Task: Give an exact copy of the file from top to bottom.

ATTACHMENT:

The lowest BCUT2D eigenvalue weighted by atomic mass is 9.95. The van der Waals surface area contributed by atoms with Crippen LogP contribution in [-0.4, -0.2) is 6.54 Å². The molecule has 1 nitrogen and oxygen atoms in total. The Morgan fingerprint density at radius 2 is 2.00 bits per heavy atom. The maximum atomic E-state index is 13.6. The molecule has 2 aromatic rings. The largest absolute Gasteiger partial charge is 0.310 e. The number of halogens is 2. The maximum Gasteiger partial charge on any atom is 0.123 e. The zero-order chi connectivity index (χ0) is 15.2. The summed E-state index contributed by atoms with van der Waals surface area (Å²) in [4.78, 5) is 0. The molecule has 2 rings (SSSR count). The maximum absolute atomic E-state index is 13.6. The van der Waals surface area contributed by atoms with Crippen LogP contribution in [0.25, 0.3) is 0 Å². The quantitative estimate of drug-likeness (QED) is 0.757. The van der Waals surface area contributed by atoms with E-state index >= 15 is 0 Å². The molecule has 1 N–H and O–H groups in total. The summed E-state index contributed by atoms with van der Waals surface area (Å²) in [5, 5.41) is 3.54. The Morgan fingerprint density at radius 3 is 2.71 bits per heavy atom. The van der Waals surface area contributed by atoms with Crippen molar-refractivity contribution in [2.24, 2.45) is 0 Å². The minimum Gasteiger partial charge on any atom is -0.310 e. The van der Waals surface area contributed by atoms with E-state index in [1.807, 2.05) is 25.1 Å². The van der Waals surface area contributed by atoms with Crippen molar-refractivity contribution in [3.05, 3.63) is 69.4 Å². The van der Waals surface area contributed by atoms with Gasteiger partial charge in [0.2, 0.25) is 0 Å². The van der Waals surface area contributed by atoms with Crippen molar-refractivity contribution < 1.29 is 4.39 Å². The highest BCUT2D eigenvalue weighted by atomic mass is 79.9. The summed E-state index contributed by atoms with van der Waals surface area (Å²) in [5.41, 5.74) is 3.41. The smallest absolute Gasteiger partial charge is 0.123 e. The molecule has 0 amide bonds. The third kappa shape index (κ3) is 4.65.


The lowest BCUT2D eigenvalue weighted by atomic mass is 9.95. The van der Waals surface area contributed by atoms with Crippen LogP contribution in [-0.4, -0.2) is 6.54 Å². The molecule has 1 nitrogen and oxygen atoms in total. The Morgan fingerprint density at radius 2 is 2.00 bits per heavy atom. The maximum atomic E-state index is 13.6. The molecule has 2 aromatic rings. The largest absolute Gasteiger partial charge is 0.310 e. The number of halogens is 2. The maximum Gasteiger partial charge on any atom is 0.123 e. The zero-order chi connectivity index (χ0) is 15.2. The summed E-state index contributed by atoms with van der Waals surface area (Å²) in [4.78, 5) is 0. The molecule has 2 rings (SSSR count). The maximum absolute atomic E-state index is 13.6. The van der Waals surface area contributed by atoms with Crippen LogP contribution in [0.25, 0.3) is 0 Å². The quantitative estimate of drug-likeness (QED) is 0.757. The van der Waals surface area contributed by atoms with E-state index >= 15 is 0 Å². The molecule has 1 N–H and O–H groups in total. The summed E-state index contributed by atoms with van der Waals surface area (Å²) in [5, 5.41) is 3.54. The Morgan fingerprint density at radius 3 is 2.71 bits per heavy atom. The van der Waals surface area contributed by atoms with Crippen molar-refractivity contribution in [2.24, 2.45) is 0 Å². The minimum Gasteiger partial charge on any atom is -0.310 e. The van der Waals surface area contributed by atoms with E-state index in [1.807, 2.05) is 25.1 Å². The van der Waals surface area contributed by atoms with Crippen molar-refractivity contribution in [3.05, 3.63) is 69.4 Å². The van der Waals surface area contributed by atoms with Gasteiger partial charge in [0.2, 0.25) is 0 Å². The van der Waals surface area contributed by atoms with Crippen molar-refractivity contribution < 1.29 is 4.39 Å². The highest BCUT2D eigenvalue weighted by atomic mass is 79.9. The summed E-state index contributed by atoms with van der Waals surface area (Å²) in [5.41, 5.74) is 3.41. The smallest absolute Gasteiger partial charge is 0.123 e. The molecule has 0 amide bonds. The third kappa shape index (κ3) is 4.65.